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marcus

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its routine in mainstream cosmology that much of space expands away from us faster than the speed of light

A poster (DrChinese) back in PF Astro "Archive" was inquiring about this---it was in the "Superluminal Recession Speeds". If you want, we could carry on the discussion out here rather than back in Astro Archive.

The paper we were discussing was Davis and Lineweaver

"Superluminal Recession Velocities"

http://arxiv.org/astro-ph/0011070 [Broken]

A more recent and complete discussion is in Lineweaver's

"Inflation and the CMB"

http://arxiv.org/astro-ph/0305179 [Broken]

To get an idea of the magnitudes, the CMB has redshift 1100

and the highest observed redshift of a quasar is 6.4

A great many objects have z > 2. How many? I dont know but the volume in which objects have redshift 2 or greater is more than 95 percent of the volume of the observable universe.

I'll check that with Wright's "cosmocalculator" and be back.

http://www.astro.ucla.edu/~wright/CosmoCalc.html

It is very handy, you just type in a value for z and select the "flat" button----it uses the most recent values of the hubble parameter and for dark energy, to calculate the distance and light travel time and so forth, from the redshift z you put in.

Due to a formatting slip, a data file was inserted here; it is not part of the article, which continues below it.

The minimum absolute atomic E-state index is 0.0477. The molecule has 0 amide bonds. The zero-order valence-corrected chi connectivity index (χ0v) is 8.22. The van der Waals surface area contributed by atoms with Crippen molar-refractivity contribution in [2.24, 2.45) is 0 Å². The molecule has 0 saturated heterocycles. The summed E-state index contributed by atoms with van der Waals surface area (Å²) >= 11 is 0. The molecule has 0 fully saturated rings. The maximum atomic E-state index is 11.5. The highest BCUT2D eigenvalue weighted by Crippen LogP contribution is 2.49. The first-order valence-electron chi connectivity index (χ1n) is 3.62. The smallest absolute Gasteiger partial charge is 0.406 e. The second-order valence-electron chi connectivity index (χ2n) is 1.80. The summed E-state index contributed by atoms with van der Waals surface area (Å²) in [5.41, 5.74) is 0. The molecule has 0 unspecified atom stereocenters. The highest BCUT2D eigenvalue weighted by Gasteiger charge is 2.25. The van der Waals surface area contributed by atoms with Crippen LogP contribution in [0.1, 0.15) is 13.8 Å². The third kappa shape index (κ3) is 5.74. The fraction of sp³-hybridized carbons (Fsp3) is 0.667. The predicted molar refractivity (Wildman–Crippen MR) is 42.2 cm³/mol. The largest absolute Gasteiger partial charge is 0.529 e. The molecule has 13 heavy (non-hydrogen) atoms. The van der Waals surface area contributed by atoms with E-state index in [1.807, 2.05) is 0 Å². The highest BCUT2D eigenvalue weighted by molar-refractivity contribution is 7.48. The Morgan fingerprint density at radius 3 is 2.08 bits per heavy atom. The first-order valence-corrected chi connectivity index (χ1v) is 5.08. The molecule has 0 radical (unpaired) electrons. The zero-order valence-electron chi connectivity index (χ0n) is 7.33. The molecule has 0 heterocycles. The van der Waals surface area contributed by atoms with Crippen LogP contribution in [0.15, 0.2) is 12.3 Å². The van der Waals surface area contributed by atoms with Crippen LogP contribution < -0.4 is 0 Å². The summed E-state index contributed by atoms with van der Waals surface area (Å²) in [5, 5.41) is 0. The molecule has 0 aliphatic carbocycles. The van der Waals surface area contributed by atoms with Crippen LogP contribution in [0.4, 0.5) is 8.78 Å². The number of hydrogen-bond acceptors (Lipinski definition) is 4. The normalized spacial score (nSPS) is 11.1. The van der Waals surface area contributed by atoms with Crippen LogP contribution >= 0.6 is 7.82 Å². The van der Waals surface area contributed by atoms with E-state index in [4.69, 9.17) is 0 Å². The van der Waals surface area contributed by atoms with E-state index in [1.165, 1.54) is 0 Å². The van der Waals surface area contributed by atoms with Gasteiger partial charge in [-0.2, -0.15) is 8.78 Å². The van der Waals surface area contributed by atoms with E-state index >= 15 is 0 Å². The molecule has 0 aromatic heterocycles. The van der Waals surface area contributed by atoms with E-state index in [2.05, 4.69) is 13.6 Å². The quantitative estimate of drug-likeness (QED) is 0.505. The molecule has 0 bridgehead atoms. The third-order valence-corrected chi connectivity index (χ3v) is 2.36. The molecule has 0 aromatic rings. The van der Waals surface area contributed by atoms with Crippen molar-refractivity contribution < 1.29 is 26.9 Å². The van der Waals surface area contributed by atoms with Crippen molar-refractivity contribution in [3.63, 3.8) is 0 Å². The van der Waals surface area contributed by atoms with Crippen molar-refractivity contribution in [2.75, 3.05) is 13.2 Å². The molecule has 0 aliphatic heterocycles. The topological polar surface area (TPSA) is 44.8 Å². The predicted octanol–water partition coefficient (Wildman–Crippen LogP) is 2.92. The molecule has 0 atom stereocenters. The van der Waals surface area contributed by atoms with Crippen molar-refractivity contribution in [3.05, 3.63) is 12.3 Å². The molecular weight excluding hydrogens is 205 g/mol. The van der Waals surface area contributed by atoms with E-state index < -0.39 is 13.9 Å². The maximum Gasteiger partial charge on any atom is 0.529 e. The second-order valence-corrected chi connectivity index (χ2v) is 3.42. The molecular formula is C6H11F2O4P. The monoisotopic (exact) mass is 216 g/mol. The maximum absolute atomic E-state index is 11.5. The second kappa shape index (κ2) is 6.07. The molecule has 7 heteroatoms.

You might want to translate some observed redshift like z = 3 into a recession speed----how fast was the object receding at the time the light was emitted and how fast is it currently receding?

If so ask about it (several people around here can explain) or if you know you might want to explain how its calculated yourself.

A poster (DrChinese) back in PF Astro "Archive" was inquiring about this---it was in the "Superluminal Recession Speeds". If you want, we could carry on the discussion out here rather than back in Astro Archive.

The paper we were discussing was Davis and Lineweaver

"Superluminal Recession Velocities"

http://arxiv.org/astro-ph/0011070 [Broken]

A more recent and complete discussion is in Lineweaver's

"Inflation and the CMB"

http://arxiv.org/astro-ph/0305179 [Broken]

To get an idea of the magnitudes, the CMB has redshift 1100

and the highest observed redshift of a quasar is 6.4

A great many objects have z > 2. How many? I dont know but the volume in which objects have redshift 2 or greater is more than 95 percent of the volume of the observable universe.

I'll check that with Wright's "cosmocalculator" and be back.

http://www.astro.ucla.edu/~wright/CosmoCalc.html

It is very handy, you just type in a value for z and select the "flat" button----it uses the most recent values of the hubble parameter and for dark energy, to calculate the distance and light travel time and so forth, from the redshift z you put in.

You might want to translate some observed redshift like z = 3 into a recession speed----how fast was the object receding at the time the light was emitted and how fast is it currently receding?

If so ask about it (several people around here can explain) or if you know you might want to explain how its calculated yourself.

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